Have your say - and learn what others are saying

By: Alan Hilibrand, MD

By Alan Hilibrand, MD

Advocacy symposium focuses on reform, election issues
Will Medicare reimbursements go down? Will you need to work more hours—for less money? Will you face more medical liability suits?

Without action by orthopaedic surgeons to educate our patients and our elected officials, the answer to all of these questions will be yes.

At the advocacy symposium, Orthopaedic Advocacy: The 2008 Election, the AAOS, and You, you will hear the latest proposals and candidate platforms on healthcare reform, Medicare reimbursement changes, and medical liability reform.

Get the answers
Do you know the definition of “mandates”? What does “universal coverage” mean? Is it true that one of the Presidential candidates is advocating a Canadian-style single-payor health system?

Advocacy Council Chair, David A. Halsey, MD, will discuss these issues and compare the proposals from various candidates. Stuart L. Weinstein, MD, AAOS past president and current chair of the Orthopaedic Political Action Committee (PAC), will update you on the battle for medical liability reform and explain how the PAC supports political leaders of both parties who support the interests of orthopaedic surgeons.

David Lovett, director of the American Association of Orthopaedic Surgeons’ office of government relations, will provide background on Medicare reimbursement and “scope of practice” issues, particularly as they relate to the upcoming National Orthopaedic Leadership Conference (May 1 – 3 in Washington, D.C).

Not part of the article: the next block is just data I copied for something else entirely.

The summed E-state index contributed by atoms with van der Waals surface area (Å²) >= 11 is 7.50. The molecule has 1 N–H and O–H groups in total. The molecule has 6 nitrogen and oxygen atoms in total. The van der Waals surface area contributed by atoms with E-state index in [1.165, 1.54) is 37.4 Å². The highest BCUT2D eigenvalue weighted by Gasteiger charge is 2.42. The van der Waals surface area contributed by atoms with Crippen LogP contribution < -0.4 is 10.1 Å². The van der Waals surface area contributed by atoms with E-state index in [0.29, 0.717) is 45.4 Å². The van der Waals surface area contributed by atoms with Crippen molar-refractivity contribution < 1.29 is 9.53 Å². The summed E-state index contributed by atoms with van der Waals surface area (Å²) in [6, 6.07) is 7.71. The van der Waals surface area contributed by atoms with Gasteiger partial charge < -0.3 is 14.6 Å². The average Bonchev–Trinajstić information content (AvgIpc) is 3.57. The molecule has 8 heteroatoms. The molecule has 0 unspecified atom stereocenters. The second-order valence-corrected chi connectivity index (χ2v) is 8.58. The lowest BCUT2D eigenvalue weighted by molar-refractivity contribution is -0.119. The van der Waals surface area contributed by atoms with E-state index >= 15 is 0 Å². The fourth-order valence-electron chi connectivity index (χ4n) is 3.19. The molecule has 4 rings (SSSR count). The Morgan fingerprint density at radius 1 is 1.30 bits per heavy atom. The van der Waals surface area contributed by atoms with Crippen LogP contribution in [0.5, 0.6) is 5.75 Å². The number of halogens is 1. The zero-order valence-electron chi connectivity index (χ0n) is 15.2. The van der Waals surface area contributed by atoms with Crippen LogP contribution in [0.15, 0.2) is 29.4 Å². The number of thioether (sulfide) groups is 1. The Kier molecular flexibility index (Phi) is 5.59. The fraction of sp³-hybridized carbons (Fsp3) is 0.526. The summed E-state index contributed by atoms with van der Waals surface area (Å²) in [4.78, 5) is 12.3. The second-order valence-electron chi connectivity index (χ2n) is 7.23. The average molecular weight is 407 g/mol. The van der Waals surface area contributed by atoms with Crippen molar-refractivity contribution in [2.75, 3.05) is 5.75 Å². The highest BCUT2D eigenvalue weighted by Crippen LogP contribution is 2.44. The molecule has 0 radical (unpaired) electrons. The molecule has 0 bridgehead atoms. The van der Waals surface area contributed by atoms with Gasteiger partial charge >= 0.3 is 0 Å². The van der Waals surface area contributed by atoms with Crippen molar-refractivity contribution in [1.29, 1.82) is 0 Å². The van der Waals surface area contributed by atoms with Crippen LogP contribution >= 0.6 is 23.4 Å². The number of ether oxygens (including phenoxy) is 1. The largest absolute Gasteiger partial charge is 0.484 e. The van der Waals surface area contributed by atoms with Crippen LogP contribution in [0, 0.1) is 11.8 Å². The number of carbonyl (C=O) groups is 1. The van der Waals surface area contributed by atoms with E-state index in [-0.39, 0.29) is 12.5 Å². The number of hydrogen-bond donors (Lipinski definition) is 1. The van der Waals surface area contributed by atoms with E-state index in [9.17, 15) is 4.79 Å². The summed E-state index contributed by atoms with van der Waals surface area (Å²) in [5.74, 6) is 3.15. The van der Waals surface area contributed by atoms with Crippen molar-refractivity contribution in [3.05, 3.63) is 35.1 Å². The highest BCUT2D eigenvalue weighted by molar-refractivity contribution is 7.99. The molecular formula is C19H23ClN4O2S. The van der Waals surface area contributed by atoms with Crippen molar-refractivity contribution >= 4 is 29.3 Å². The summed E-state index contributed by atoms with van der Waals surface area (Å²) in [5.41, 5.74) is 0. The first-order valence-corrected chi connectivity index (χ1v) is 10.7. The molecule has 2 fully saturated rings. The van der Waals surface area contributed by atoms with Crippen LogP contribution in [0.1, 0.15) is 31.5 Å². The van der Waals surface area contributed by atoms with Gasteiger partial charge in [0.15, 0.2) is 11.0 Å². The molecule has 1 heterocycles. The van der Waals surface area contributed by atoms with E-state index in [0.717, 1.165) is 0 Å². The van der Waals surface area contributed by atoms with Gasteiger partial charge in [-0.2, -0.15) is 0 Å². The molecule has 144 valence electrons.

Those ready to accept the challenges of advocacy on behalf of our professional practices can learn from John T. Gill, MD, Board of Councilors chair, who will discuss his personal experiences as a fund- raiser for political candidates and the various ways he has become involved in the political process on both state and federal levels.

Express your opinion
Using the audience response system, attendees will be able to express their political views and opinions on current advocacy issues. Any unanswered questions will be addressed during the 30-minute open session at the end of the symposium.

Be sure to attend the advocacy symposium today, at 4 p.m. in Room 2005 of Moscone West. Express your views and find out how you can participate in the political process to drive legislation that protects your interests.